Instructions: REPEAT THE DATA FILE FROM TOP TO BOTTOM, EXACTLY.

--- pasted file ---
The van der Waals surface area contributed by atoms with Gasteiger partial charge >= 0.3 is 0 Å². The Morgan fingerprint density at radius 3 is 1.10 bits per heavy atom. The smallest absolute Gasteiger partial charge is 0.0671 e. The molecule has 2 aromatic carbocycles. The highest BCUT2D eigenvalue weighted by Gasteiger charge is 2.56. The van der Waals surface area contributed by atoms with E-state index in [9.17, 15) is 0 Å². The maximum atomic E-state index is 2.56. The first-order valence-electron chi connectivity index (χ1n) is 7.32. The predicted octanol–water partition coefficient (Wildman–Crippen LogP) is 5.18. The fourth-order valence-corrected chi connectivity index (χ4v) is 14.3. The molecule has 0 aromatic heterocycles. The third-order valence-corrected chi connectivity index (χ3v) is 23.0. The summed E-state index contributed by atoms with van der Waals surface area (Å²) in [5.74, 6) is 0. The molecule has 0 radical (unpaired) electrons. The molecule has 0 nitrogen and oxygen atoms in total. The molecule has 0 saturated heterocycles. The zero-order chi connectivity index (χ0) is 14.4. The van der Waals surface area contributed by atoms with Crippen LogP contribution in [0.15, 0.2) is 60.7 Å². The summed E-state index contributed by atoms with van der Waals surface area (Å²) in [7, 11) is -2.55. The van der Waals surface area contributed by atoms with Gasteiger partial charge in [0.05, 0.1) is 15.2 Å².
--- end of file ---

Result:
The van der Waals surface area contributed by atoms with Gasteiger partial charge >= 0.3 is 0 Å². The Morgan fingerprint density at radius 3 is 1.10 bits per heavy atom. The smallest absolute Gasteiger partial charge is 0.0671 e. The molecule has 2 aromatic carbocycles. The highest BCUT2D eigenvalue weighted by Gasteiger charge is 2.56. The van der Waals surface area contributed by atoms with E-state index in [9.17, 15) is 0 Å². The maximum atomic E-state index is 2.56. The first-order valence-electron chi connectivity index (χ1n) is 7.32. The predicted octanol–water partition coefficient (Wildman–Crippen LogP) is 5.18. The fourth-order valence-corrected chi connectivity index (χ4v) is 14.3. The molecule has 0 aromatic heterocycles. The third-order valence-corrected chi connectivity index (χ3v) is 23.0. The summed E-state index contributed by atoms with van der Waals surface area (Å²) in [5.74, 6) is 0. The molecule has 0 radical (unpaired) electrons. The molecule has 0 nitrogen and oxygen atoms in total. The molecule has 0 saturated heterocycles. The zero-order chi connectivity index (χ0) is 14.4. The van der Waals surface area contributed by atoms with Crippen LogP contribution in [0.15, 0.2) is 60.7 Å². The summed E-state index contributed by atoms with van der Waals surface area (Å²) in [7, 11) is -2.55. The van der Waals surface area contributed by atoms with Gasteiger partial charge in [0.05, 0.1) is 15.2 Å².